After six years of pretty consistent travel around the world, I have begun to notice some alarming trends among my fellow travel comrades, trends that annoy the crap out of me. Some of them are fairly obvious while others are probably my own little quirks that bother me when I’m traveling.
Presenting, my five biggest travel pet peeves:
1. People who take photos with an iPad
There are only two occasions when it is socially acceptable to take a photo of anything with an iPad: someone has robbed all your alternative photograph-enabled electronics but someone how missed your iPad because it was in a case cleverly disguised as a book OR your iphone, ipod and camera batteries have all died and you do not have a second battery or charger about your person and you are at a place that must, must MUST be photographed.
Every time I see someone take a photo with an iPad, I want to go up to them and say, “excuse me, sir (madame), you do realize you look absolutely ridiculous, right?” Really, I am doing you a favor here, you should be thanking me because you probably didn’t realize how silly you looked before. In my eyes, it’s like you are holding up your laptop to take a picture of the monument with the camera. Honestly, it’s distracting to the average tourist (me) and it detracts from the value and beauty of wherever I’m visiting because I’m so busing staring at you in awe. Besides, the quality is crap and you probably can’t see the screen very well outside anyways, what’s the point?
In fact, Apple should probably just remove cameras from iPads, but that’s just my two cents.
2. Bucket lists
Bucket lists really piss me off, but probably not for the reason you’re thinking. Though honestly, I’m a bit of a hypocrite here, because I’m sure I say “bucket list” all the time, but I don’t really mean it. I try to think of travel in terms of goals with a higher purpose. But when I see massive lists of “do this here” and “do that there” I always think to myself, why? Why do you want to do that? What makes you want to do that? There must be some reason, and I’m curious! Tell me! But if that reason is, I just want to go there to say I’ve been there or to knock it off my bucket list, then I’m really not interested in hearing about it.
I used to do this. On my very first long-term train trip through Europe, I went to a couple of places that I had absolutely zero interest in just to add another country to my list, and I’m mad at myself that I didn’t use those days to see something I really wanted to visit somewhere else.
Hordes of tourists lined up at the Mona Lisa at the Louvre. How many are actually looking at the painting?
When you travel this way, micro-planning every detail of your trip, you miss out on beautiful, unique and spontaneous opportunities to do something different. Or maybe even if you add it to a huge list of things to do, you might never do any of them because it seems so impossible.
And then what happens if you never get to that place that was on your list? You probably feel unsatisfied or unhappy with yourself, at least that’s what happened to me. So I decided to take a different approach and give myself long-term goals or even lifelong goals of things I hope to accomplish, things that all (hopefully) lead me to becoming a better person overall. And I’ve become a much happier traveler since.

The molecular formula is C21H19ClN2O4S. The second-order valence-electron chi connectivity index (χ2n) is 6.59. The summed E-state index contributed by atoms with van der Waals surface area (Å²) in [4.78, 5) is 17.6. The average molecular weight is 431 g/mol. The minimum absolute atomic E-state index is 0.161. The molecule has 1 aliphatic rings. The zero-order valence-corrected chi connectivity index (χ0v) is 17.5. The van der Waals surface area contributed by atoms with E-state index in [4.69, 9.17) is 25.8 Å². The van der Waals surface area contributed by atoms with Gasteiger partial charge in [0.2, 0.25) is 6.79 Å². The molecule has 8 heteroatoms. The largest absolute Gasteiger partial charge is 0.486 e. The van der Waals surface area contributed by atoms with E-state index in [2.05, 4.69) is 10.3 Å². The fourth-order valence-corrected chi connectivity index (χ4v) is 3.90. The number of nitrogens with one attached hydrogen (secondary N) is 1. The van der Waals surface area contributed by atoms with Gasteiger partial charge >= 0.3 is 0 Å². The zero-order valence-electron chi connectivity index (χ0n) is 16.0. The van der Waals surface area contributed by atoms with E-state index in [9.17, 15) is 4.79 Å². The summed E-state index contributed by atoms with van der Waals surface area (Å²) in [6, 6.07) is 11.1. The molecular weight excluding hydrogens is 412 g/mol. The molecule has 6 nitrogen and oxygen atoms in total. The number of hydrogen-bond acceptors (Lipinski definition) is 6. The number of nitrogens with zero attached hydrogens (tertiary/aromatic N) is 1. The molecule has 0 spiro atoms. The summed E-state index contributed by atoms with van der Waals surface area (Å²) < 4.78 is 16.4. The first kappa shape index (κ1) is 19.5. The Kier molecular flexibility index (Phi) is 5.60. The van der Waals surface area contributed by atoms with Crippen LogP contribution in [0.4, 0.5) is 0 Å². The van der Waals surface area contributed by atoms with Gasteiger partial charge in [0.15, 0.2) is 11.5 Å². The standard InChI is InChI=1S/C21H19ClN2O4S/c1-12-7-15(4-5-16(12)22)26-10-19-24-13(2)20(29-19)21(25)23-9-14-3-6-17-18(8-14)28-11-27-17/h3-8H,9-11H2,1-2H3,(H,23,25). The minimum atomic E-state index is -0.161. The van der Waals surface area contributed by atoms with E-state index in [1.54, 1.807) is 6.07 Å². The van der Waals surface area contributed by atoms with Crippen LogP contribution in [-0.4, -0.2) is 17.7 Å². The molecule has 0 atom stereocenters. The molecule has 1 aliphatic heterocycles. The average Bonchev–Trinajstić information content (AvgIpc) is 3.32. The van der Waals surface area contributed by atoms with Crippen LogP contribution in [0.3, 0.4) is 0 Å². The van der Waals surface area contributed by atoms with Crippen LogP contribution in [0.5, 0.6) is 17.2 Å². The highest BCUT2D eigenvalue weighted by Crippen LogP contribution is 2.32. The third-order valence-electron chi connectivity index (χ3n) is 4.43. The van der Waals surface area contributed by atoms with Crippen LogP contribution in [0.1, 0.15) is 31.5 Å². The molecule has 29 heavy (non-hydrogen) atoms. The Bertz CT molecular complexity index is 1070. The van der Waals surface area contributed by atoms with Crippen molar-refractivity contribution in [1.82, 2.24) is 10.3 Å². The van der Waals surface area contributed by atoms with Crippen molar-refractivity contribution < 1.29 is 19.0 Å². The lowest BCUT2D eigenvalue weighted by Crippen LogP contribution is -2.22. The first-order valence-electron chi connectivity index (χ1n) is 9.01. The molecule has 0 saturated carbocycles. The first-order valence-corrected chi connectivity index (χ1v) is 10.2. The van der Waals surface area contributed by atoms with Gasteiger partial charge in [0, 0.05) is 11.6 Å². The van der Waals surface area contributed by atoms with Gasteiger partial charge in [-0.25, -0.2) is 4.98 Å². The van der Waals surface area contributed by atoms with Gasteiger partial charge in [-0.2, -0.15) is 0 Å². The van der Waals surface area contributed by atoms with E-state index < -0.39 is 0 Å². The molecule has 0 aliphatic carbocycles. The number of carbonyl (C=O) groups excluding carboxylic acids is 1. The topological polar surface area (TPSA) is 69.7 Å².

I guess my pet peeve is more about people who get so caught up in ticking things off a list, they lose sight of what travel is all about. Experiences, memories and self-growth, at least that’s what travel means to me.
The point of this was not just to ramble on, but to say that lists are good and can be very helpful, but at the end of the day, they should be more like guidelines. It’s really important while traveling to let yourself go and be spontaneous, and try random things. Otherwise, who knows what you might be missing out on when you barrel on from point A to point B.
3. People who make zero effort to speak another language in a foreign country
I hate this so much, words cannot even begin to express how much it annoys me when people start a conversation in a foreign country in English (I find this happens mostly in English). Hello, you are not home! People aren’t required to speak English around the rest of the world, try not to be a complete d-bag!
I have a rule I always follow when I’m traveling. I learn 5 words of the native language of the country I am visiting in advance.
- Thank you
- Do you speak English?
- Wine, though occasionally I substitute it for other words like beer, water and coffee
5 little words are not that hard and they go a very long way. But you would be amazed at how few people actually make that effort and just rely on someone knowing English to be around. I’m not saying you have to learn the language of wherever you are traveling, that fact alone would keep many people from traveling at all.
But just make a tiny, little effort to show that you do in fact respect the country you are in, 9 times out of 10, people will be automatically nicer, more open and friendlier to you because of it. You don’t have to know another language to travel, but putting forth some effort makes a huge difference, even if the person laughs and replies to you in English. It all boils down to respect.
I have really strong opinions about this. In fact, few things piss me off more than this when I’m traveling. And heaven forbid, if I ever hear anyone say, “why don’t they speak English here?” you can bet I will turn around and say something to you. And it won’t be nice.